Tuesday, December 30, 2008

CMS approves forcing HUSKY families into HMOs

In a reversal of their position in a Dec. 5th letter, CMS is now allowing DSS to force 138,000 HUSKY members, 40% of the total HUSKY membership, to join capitated HMOs that advocates maintain do not have enough providers to provide care. The decision also disregards a letter from CT’s Congressional delegation urging CMS to wait until the networks are adequate. HUSKY families in the Anthem network will lose access to thousands of participating providers on February 1st. DSS is forcing the issue because they want to end their contract with Anthem and they believe the HMO networks are adequate.
Ellen Andrews

Friday, December 26, 2008

HUSKY (waiting for news) and PCCM (more bad news) update

DSS has now changed the date of PCCM’s start from next Thursday to February 1st even in the two small areas they approved, Waterbury and Willimantic. DSS’ plan, approved without revision by the Appropriations and Human Services Committees this summer, called for statewide implementation January 1st. In another sudden change of policy, further limiting the program’s reach, PCCM will only be open to current patients of participating providers in those two areas. In a meeting with providers and legislators last week, DSS stated that they expect to begin offering PCCM in other communities within three or four months. Consumer advocates were dis-invited by DSS from the meeting.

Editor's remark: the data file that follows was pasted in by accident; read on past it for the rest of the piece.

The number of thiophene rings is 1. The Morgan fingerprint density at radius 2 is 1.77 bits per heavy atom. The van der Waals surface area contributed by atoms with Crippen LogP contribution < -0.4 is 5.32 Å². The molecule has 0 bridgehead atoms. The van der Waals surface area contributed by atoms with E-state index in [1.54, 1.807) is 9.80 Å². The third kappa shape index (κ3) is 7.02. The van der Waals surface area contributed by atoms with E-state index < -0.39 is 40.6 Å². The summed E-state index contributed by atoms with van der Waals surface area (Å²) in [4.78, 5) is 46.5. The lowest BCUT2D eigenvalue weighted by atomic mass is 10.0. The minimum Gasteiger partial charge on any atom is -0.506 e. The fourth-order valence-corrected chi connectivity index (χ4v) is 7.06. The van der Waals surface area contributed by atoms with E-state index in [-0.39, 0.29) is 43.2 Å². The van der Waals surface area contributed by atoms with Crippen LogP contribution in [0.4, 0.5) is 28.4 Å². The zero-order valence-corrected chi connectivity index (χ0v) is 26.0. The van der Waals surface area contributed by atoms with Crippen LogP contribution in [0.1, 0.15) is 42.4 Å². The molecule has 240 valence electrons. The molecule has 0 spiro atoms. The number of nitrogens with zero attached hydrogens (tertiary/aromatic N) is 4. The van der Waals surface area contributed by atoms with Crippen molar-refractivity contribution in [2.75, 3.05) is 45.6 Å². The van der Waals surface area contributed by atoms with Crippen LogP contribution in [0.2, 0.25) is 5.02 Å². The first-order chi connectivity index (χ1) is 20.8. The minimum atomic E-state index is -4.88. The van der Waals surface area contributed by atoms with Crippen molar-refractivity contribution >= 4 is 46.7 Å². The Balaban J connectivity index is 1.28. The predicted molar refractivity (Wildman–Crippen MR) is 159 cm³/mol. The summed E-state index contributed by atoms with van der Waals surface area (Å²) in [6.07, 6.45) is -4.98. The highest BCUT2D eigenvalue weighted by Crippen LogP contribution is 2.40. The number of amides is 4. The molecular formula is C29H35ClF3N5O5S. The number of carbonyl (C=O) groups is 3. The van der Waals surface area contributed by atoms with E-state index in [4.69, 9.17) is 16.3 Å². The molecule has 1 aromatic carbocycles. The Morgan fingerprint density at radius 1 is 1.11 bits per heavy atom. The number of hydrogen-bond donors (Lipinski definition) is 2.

The state still intends to end HUSKY families’ access to Anthem’s more generous list of providers February 1st. Over 130,000 HUSKY members will be forced to find a provider participating in one of the three participating capitated HMOs -- Community Health Network, AmeriChoice (United Health Group) or Aetna Better Health. The state is awaiting word from the Centers for Medicare and Medicaid Services (CMS, the federal agency that oversees HUSKY) about whether the HMOs’ provider panels are sufficient to accept members. A December 5th letter from CMS required DSS to halt enrollment into the two new HMOs – AmeriChoice and Aetna – until they have sufficient network capacity. DSS now believes they have that capacity. But a survey of HUSKY HMO providers in New Haven and Hartford by New Haven Legal Assistance found that only one third are accepting new patients. This could make it very difficult for current Anthem members to find a new provider if forced into the HMOs.